2009 Annual Report
1a.Objectives (from AD-416)
Use starch-lipid composites produced by steam jet cooking to create new products from bio-based resources. Determine the effect of process variables and mechanisms of interactions that influence the properties of starch-lipid composites. Cooperate with licensees and CRADA partners to investigate specific combinations of ingredients designed to provide new applications.
1b.Approach (from AD-416)
Investigate the properties of starch-lipid composites prepared using cereal flour instead of starch, mixtures of starch and polysaccharide gums, and dairy sources of lipids. Vary the starch/lipid ratio and determine the maximum lipid content possible. Vary process variables such as steam pressure, steam and slurry flow rates, temperature, and high-shear mixing before or after jet cooking and determine the effects on composite properties. Cooperate with CRADA partners to develop products based on starch/lipid composites in the areas of food products (meats, dairy products, baked good, etc.), water-based lubricants, cosmetics and drug delivery products, and industrial or environmental microbial delivery systems.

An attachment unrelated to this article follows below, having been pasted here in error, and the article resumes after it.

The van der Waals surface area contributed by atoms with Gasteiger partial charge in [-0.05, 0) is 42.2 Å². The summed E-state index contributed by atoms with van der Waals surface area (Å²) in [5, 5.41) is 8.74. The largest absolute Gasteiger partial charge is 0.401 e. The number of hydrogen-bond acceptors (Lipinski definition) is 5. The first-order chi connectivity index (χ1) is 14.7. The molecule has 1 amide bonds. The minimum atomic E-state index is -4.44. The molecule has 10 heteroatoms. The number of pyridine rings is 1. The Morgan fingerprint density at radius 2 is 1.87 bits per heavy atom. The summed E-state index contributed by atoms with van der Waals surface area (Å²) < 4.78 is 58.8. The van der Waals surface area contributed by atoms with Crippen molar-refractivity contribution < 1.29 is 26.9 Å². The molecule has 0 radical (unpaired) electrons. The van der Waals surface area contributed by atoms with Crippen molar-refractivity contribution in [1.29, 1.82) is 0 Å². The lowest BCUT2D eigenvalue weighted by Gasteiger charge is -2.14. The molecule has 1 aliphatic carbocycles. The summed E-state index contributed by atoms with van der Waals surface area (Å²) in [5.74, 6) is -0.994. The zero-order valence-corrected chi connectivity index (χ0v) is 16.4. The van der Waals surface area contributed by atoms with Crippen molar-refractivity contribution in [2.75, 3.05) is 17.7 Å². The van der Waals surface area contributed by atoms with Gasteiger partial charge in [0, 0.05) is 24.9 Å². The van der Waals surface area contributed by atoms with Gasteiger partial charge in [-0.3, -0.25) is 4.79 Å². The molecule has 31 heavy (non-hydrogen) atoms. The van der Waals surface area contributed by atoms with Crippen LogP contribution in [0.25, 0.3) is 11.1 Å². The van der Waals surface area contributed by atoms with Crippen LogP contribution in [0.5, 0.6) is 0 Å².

Basic studies of the chemical interactions in jet-cooked starch-lipid composites and numerous product development investigations were accomplished. (1) A method was developed for applying thin polyethylene coatings to starch films, using the same mechanism by which jet-cooked starch forms coatings on oil droplets. The effects of solvent type and the structure of polyethylene deposits were determined. This method affords protection from water exposure for some starch film applications. (2) A new potential platform technology was developed by preparing dispersions of amylose helical inclusion complexes with sodium palmitate by steam jet cooking. The consistency of dispersions could be readily varied from thin liquid to firm gel by adjusting the pH, salinity, or solids content. Variations of this technique will be used to develop a wide variety of new food and industrial applications in a future research project. (3) Carbon black, a lipophilic solid, was jet-cooked with starch to form stable dispersions, and the observed aggregates of carbon black particles could be further reduced in size by sonication. Coalescence of smaller particles with time after sonication was found to be a very loose association which could be redispersed with minimal shear. Freeze-dried starch-carbon black composites instantly dispersed in water to yield a smooth, inky liquid. These starch-carbon black composites will provide a new, bio-based medium for water-miscible ink products. (4) High-oil flour composites were developed as a fat delivery ingredient for dry cake mixes. Cakes made with composites retained their softness and moisture better than control cakes made with equivalent flour and oil. Low-fat cake frostings were prepared from composites, made with high amylose starch jet-cooked with oleic acid, into which shortening was blended. Texture, melting behavior, extrudability, and stability were similar to commercial frostings. These two studies demonstrate the potential for using starch-lipid composite technology for improving the quality and nutritional profile of foods. (5) A new method of elastomeric composite preparation using helical inclusion complexes from jet-cooked high-amylose starch was shown to yield significant reinforcement properties in styrene-butadiene rubber. Acid precipitation of the complexes is believed to form small particles which provide the improved reinforcement. This study provides a new bio-based alternative material for reinforced rubber products with different color and biodegradability properties. (6) Octadecyl acrylate was shown to form helical inclusion complexes with amylose. The physical properties of the complexes were examined in order to determine their suitability as an agent for synthesizing starch graft copolymers more easily than established chemical methods. The overall impact of these studies includes the realization that amylose-lipid helical inclusion complexes provide an important new platform technology for biobased products, and the demonstration of specific, new product classes for the original jet-cooked starch-lipid composite technology.